Jagiellonian University researchers have developed a new method for producing molecular soft magnetic materials

Jagiellonian University researchers have developed a new method for producing molecular soft magnetic materials

Source of information: Department of Chemistry of the Jagiellonian University
Category: Technologies

A versatile method for producing molecular soft magnetic materials has been developed at the Department of Chemistry of the Jagiellonian University. Unlike existing technologies, the compounds obtained by the method proposed by the Jagiellonian researchers are resistant to high temperatures, which increases their potential application in various industrial sectors.

The discovery is significant for at least two reasons. Firstly, the method uses precursors that allow the production of a variety of micromagnets from readily available elements, including those not previously considered to be magnetically active. In practice, this means lower costs to implement the technology and independence from the hard-to-reach and expensive metals such as cobalt, nickel or rare earths that currently dominate the production of magnetic materials.

Second, molecular magnetism has potentially very broad applications in many sectors of the economy, from medicine and pharmaceuticals to space, electronics, storage and energy, and quantum computing. Any innovation in this field has the potential to contribute to significant technological advances that will have a positive impact on various aspects of our lives.

Prof Janusz Szklarzewicz, Ph.D., from the Jagiellonian University, says that together they have developed precursors with cyanine ligands that exhibit properties that have been sought after by industry for years. They can be combined with a wide range of elements, including non-metals, which makes it possible to obtain microparticles with extremely strong ferromagnetic properties, i.e. those inherent in ordinary magnets. Interestingly, the precursors we have developed can be used to make soft magnetic materials in different forms – magnetic solids as well as magnetic liquids. We can obtain not only particles, but also crystals of different sizes, powders or coatings with magnetic properties.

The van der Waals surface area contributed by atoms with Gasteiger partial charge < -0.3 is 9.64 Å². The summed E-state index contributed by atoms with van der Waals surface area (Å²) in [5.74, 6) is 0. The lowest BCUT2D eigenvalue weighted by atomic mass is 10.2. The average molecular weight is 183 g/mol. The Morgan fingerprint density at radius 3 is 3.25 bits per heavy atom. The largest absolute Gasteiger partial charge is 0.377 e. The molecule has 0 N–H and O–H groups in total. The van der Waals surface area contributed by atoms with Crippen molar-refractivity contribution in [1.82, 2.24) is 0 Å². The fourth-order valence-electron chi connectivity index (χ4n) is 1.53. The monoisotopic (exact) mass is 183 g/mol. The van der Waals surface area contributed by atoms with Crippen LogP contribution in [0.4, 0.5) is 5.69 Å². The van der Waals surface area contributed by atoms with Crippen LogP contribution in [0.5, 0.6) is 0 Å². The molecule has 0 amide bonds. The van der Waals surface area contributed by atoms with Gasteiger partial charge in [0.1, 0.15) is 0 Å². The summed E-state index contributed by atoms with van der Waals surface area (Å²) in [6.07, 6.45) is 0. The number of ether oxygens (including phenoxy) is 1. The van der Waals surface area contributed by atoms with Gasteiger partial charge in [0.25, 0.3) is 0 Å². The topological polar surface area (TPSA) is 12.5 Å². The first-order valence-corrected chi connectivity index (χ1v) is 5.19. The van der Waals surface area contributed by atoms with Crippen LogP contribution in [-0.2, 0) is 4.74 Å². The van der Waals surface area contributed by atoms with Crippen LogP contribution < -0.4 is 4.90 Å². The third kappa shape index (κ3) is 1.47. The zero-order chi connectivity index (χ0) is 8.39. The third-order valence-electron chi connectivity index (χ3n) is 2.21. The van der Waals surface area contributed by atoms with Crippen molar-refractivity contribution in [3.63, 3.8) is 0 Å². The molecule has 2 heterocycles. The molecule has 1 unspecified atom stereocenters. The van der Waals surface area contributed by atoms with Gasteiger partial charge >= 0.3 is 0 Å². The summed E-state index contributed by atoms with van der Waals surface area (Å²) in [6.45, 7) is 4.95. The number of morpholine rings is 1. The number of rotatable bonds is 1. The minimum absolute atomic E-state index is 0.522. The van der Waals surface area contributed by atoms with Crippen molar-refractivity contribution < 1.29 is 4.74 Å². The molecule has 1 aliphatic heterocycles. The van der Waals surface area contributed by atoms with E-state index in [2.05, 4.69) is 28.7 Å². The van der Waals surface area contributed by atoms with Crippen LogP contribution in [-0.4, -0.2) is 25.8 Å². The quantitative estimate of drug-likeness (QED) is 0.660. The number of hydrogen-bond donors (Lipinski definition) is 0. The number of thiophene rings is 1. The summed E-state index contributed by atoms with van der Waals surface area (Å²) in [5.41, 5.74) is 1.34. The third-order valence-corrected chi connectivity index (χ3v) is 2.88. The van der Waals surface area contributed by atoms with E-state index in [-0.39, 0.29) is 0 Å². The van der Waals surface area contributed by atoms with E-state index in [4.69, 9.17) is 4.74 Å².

The technology developed makes it possible to produce soft ferromagnets that retain their durability and magnetic properties at high temperatures. These materials can withstand any temperature range up to the decay level of the precursor. This is important because a major problem with the molecular magnetic materials used in industry to date has been the loss of ferromagnetic properties at very low temperatures, even below the temperature of liquid nitrogen. This limitation has severely restricted the practical use of these materials.

The new technology overcomes these limitations and opens up broad prospects for their use in various industries.

Molecular magnetics have unique characteristics compared to traditional magnetic materials, such as low density and spin bistability. The low density allows for a high ratio of magnetic field strength to material mass. Spin bistability means that the material can change its magnetic properties under the influence of external factors, such as light.